Goodbye, farewell and amen.
“M*A*S*H” is one of the best rated and most loved television programs in American history.
The show, which premiered Sept. 17, 1972, was adapted from the 1970 film of the same name based on the 1968 novel.
These works were about the 4077 Mobile Army Surgical Hospital in the Korean War, but they also served as an allegory for the ongoing Vietnam War.
The show combined humor with drama and its finale remains the highest rated single television broadcast in U.S. history.
Here’s a list of some of the best moments from the show:
The Army-Navy game
In episode 20 of the first season the camp starts their day excited for the Army-Navy football game.
When the game starts the unit comes under attack causing several injuries. Then a bomb falls into the compound but doesn’t detonate.
The rest of the episode follows Lt. Col. Henry Blake (McClean Stevenson) contacting various branches of the military in an attempt to find out who dropped the bomb However, most of the brass is more interested in watching the game.
Eventually Blake finds out that the CIA dropped the bomb.
Hawkeye Pierce (Alan Alda) and Trapper John McIntyre (Wayne Rogers) are sent to diffuse the bomb, but two accidentally set it off, but thankfully it only fires hundreds of propaganda leaflets into the air.
Considered to be one of the best and most shocking episodes of television in history, “Abyssinia, Henry” changed “M*A*SH” forever.
The episode starts in the operating room and the plot is set in motion when Radar (Gary Burghoff) enters and tells Lt. Col. Blake that he has received an honorable discharge.
The rest of the episode follows Blake as he prepares to leave and return home to his family. There is a going away party and the next morning Blake leaves.
A wounded solider arrives on the helicopter that take Blake away and life in the camp seems to return to normal as the team begins to operate on him.
In the midst of the operation, Radar comes in sans surgical mask and informs them that Henry Blake’s plane had been shot down in the Sea of Japan and that there were no survivors, the camera pans showing everyone’s shocked expressions.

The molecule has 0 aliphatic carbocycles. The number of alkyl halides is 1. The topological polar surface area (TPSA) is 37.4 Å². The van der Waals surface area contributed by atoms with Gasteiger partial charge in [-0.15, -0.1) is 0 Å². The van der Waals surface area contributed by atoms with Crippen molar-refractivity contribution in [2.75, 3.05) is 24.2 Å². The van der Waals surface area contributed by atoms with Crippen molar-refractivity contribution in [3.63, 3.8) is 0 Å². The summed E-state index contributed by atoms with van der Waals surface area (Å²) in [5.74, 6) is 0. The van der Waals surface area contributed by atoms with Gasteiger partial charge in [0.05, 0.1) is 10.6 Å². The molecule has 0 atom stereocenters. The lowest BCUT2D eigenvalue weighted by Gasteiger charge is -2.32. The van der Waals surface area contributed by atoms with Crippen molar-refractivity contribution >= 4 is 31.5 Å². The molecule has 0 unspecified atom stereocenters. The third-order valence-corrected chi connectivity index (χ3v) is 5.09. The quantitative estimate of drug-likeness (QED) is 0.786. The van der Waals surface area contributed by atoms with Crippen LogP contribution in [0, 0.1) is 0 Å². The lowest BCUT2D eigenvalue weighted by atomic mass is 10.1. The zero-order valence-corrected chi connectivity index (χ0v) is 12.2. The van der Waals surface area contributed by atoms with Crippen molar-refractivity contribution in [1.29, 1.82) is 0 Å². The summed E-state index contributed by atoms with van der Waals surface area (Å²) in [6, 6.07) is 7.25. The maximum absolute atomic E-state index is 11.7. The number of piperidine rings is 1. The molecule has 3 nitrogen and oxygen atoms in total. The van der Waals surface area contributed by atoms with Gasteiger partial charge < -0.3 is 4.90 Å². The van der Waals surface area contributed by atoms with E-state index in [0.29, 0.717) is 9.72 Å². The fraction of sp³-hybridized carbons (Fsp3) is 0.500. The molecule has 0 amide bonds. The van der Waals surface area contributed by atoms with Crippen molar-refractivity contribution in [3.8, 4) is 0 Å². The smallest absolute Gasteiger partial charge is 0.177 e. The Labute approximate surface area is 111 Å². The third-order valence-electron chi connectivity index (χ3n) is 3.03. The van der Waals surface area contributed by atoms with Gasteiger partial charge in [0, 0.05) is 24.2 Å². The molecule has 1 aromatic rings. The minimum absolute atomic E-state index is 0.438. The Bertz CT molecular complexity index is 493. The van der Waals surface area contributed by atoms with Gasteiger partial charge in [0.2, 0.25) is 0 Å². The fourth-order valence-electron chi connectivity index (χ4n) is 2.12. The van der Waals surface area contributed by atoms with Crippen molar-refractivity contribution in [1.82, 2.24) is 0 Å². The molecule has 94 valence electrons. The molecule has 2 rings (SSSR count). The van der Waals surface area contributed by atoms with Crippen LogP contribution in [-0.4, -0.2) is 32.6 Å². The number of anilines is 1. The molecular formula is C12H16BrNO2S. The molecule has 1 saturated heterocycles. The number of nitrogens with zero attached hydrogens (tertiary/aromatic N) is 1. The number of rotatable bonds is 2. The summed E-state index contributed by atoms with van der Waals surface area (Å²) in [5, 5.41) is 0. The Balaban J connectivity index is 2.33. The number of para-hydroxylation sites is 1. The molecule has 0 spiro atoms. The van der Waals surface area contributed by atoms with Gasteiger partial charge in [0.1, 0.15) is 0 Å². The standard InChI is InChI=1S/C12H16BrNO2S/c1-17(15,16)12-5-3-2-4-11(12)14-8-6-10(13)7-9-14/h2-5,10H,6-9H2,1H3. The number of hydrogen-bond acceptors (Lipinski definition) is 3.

It was the first time a major character had been written out of a show in a tragic way.
It was one of the most shocking moments in television history for the audience and even the cast. None of the actors were told of the news before the final scene.
When B.J. punches Hawkeye
One of the main themes of the show is the homesickness the characters feel while they’re away at war.
A perfect example of this comes in the sixth episode of the eighth season, “Period of Adjustment.”
The episode goes in motion when B.J. Hunnicut (Mike Farrell) receives a letter from his wife peg who is at home with their child Erin.
The letter makes Hunnicut realize he is missing his daughter’s life and it makes him commit to drinking his way out of the army.
In a drunken rage he destroys the camp’s still and when Hawkeye tries to stop him, B.J. punches Hawkeye in the eye and runs off.
The two eventually repair their relationship, but the episode goes a long way in showing how being separated from family can affect someone
“War isn’t Hell”
One of the most memorable exchanges of the show is when the overused phrase “War is Hell” comes up.
Hawkeye and Father Mulcahy (William Christopher) get into a discussion about the difference between the two.
Hawkeye tells the priest that war isn’t Hell, that war is actually worse. Mulcahy asks him how he could think that.
They both agree that there are only sinners in Hell and that there are no innocent bystanders, but Hawkeye goes on to tell him that in war “except for some of the brass, almost everybody involved is an innocent bystander.”
The fourth season of “M*A*S*H” is considered to be the best the series produced, the finale is a big part of that.
The episode focuses on a series of interviews conducted by war correspondent Clete Roberts about staff members’ experiences in the war.
The episode gives a view into the depths that each character possesses. On the surface they’re their usual selves, but as the episode progresses different layers of each character begin to appear.
The entire episode was shot in black and white, they removed the network imposed laugh track and it has a legitimate documentary feel to it.
Most memorably, Roberts asks Col. Potter (Harry Morgan) if anything of value will come from the war, he replies “not a damn thing.”
The episode closes with Hawkeye speechless when asked how to describe war. All he can muster is “it’s crazy.”